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Unfair Dismissal

4 Things I Learned at the Employment Law CPD Yesterday

I attended CPD (continuous professional development) organised by Central Law Training yesterday and Marguerite Bolger SC gave an excellent hour-long presentation on dismissals in the employment law module I attended.

Some nuggets which I took away are

WRC or injunction?

One of the most important decisions for the employment law solicitor when advising a client is to decide whether the best course of action will be to go to the Workplace Relations Commission or to the High Court to seek an injunction. Some cases will be suitable for the WRC, some will not.

On the other hand, some cases will not be amenable to High Court injunction proceedings and the factors to consider will be the employee, employer, the circumstances of the case and whether there is a breach of contract or not. If there is no breach of contract or a constitutional right then seeking an injunction would be inadvisable.

Costs in the High Court

Lawyers are most unlikely to have their costs awarded by the High Court in judicial review proceedings. They are, however, likely to be awarded costs in a statutory appeal application. This may explain, in part at least, why some apparently small in value employment cases end up in the High Court on appeal on a point of law.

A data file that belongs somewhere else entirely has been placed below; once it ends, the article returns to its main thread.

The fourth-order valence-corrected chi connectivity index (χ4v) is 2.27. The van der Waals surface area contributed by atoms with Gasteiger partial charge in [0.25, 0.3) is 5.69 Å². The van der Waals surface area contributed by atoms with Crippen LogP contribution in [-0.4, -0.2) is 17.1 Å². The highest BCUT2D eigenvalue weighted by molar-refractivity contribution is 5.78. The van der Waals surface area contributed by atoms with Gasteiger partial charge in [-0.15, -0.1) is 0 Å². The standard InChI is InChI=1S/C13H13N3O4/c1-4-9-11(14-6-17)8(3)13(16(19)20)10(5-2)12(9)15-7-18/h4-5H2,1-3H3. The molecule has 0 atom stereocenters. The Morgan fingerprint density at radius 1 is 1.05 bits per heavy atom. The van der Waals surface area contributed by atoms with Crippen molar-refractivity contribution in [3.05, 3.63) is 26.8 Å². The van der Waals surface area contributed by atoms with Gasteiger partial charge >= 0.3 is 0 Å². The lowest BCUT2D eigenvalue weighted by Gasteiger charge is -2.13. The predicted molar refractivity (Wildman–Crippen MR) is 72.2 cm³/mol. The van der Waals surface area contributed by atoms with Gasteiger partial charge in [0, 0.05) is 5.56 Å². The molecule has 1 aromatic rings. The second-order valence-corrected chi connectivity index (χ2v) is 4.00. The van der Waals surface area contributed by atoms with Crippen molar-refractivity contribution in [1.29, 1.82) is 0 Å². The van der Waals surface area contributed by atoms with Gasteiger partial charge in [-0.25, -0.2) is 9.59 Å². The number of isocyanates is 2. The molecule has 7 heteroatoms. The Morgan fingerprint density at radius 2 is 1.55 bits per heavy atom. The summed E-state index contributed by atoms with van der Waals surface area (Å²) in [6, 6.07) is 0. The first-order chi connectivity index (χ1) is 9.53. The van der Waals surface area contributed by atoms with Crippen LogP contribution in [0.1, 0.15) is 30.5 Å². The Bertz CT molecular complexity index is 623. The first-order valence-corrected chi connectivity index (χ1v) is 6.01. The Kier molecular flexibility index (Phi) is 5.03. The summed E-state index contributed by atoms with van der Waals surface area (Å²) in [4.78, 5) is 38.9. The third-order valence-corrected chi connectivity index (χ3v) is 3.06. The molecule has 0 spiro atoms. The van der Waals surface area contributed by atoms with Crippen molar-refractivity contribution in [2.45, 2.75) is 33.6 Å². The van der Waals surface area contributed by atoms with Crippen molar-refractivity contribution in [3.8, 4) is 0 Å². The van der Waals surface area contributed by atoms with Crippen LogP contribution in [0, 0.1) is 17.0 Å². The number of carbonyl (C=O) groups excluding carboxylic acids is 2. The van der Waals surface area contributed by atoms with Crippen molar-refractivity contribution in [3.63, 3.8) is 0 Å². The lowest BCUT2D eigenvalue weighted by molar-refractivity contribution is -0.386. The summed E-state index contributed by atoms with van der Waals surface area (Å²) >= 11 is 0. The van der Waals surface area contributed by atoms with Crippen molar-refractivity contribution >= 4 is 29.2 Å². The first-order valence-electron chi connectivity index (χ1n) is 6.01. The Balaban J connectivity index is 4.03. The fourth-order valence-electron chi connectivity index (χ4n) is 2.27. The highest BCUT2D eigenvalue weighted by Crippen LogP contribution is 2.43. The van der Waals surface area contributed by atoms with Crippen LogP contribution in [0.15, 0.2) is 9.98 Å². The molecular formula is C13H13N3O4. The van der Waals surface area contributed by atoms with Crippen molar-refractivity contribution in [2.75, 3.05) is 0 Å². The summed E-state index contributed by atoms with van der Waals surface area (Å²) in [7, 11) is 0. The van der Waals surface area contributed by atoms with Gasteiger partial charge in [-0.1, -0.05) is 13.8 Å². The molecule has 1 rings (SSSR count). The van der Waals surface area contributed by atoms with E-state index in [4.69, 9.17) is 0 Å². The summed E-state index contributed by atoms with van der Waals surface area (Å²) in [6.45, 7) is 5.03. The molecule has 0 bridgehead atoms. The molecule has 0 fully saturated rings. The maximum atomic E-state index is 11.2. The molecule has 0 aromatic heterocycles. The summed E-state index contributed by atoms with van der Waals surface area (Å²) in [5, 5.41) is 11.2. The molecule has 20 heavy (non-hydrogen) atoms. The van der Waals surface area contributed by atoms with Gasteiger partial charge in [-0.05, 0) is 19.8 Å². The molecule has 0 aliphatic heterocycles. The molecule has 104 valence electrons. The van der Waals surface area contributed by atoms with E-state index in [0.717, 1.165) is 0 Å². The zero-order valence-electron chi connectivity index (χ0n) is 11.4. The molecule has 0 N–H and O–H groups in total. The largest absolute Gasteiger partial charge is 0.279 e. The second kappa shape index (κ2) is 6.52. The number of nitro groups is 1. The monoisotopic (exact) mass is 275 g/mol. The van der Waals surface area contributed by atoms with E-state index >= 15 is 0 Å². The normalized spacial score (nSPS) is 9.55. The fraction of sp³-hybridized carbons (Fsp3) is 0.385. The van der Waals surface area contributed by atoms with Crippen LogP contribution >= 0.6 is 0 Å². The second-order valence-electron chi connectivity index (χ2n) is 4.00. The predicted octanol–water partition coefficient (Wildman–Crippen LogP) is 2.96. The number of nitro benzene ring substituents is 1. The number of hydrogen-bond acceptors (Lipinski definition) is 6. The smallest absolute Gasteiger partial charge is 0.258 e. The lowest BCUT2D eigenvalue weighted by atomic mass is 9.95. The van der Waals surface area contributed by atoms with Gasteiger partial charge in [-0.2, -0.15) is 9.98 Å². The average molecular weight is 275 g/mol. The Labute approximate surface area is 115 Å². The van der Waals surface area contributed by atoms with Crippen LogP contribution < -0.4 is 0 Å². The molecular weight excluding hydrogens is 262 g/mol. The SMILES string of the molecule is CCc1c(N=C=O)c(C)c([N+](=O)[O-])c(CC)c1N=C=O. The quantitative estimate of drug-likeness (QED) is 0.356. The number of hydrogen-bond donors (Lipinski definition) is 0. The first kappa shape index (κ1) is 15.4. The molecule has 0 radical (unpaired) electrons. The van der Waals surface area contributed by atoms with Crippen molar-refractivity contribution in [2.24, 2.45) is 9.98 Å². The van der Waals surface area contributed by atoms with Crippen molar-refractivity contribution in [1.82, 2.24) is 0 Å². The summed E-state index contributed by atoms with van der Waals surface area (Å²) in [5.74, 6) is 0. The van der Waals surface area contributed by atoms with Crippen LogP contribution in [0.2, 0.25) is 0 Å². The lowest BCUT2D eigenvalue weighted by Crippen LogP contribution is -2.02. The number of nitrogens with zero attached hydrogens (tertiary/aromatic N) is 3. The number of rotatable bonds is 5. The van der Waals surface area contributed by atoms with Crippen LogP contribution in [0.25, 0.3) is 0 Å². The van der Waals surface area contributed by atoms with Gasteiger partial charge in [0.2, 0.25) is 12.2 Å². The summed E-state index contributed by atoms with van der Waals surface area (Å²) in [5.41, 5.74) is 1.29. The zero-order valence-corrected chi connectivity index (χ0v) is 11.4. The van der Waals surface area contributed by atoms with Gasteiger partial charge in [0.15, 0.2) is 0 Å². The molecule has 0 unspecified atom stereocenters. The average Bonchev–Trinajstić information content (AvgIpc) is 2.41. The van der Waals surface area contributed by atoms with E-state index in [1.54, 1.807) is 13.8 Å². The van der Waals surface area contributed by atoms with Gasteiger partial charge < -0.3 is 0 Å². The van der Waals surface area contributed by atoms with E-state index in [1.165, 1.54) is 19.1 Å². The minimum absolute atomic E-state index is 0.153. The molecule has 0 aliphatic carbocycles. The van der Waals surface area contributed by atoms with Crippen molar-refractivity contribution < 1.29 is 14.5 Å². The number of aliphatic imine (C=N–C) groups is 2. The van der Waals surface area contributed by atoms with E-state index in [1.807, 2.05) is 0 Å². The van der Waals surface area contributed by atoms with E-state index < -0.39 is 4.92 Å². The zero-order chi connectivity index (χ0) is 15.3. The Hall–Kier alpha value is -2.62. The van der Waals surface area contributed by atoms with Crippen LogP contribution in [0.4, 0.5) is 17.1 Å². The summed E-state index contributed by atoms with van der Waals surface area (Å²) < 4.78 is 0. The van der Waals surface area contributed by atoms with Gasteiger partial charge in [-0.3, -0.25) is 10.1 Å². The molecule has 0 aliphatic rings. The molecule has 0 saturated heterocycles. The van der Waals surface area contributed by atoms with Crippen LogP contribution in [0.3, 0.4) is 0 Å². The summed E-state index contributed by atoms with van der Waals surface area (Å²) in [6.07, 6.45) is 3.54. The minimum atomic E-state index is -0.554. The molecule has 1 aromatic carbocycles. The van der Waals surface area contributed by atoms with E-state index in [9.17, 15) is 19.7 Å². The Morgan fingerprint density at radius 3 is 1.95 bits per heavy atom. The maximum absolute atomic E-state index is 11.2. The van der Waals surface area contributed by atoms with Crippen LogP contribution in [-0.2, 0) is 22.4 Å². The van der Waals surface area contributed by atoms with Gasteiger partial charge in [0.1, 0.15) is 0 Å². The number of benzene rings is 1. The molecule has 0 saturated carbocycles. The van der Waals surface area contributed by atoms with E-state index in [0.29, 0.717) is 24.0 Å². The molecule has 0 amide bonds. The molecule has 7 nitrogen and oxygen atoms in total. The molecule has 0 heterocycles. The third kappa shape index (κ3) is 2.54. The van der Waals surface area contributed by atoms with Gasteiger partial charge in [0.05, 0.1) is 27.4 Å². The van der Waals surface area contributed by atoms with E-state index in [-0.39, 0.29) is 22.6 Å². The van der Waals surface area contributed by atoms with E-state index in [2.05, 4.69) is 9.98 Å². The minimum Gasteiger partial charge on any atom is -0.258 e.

Reinstatement or reengagement

Reinstatement or reengagement are options as remedies in unfair dismissal cases. I did not know, however, until yesterday that reinstatement will be from the date of dismissal whereas reengagement will be from a specified date, not the date of dismissal.

This has huge implications for the employer and reinstatement, therefore, is possibly the ‘nuclear button’ from a cost perspective if you are the losing employer.

McKelvey Court of Appeal decision

The McKelvey Court of Appeal decision held that there was no general right to legal representation in a disciplinary procedure in the workplace, and this decision was later upheld by the Supreme Court.

But the Court of Appeal held that there was a right to test the evidence, implying a right to cross examine witnesses, and this was not turned over by the Supreme Court. Thus, McKelvey is authority for the proposition that you have, as an employee, the right to test the evidence against you. You will be arguing you have a right, therefore, to cross examine witnesses against you.

Conclusion

The law evolves and changes rapidly, especially in the area of employment law, as a consequence of decisions of the higher courts in various appeals and challenges to decisions of the Labour Court and Workplace Relations Commission.

If I learned only one thing yesterday it would have been worth my time on a Saturday morning coming up to Christmas. Learning four valuable nuggets of employment law wisdom from a senior counsel who specialises in employment law is a true bonus and will allow me to serve my clients better.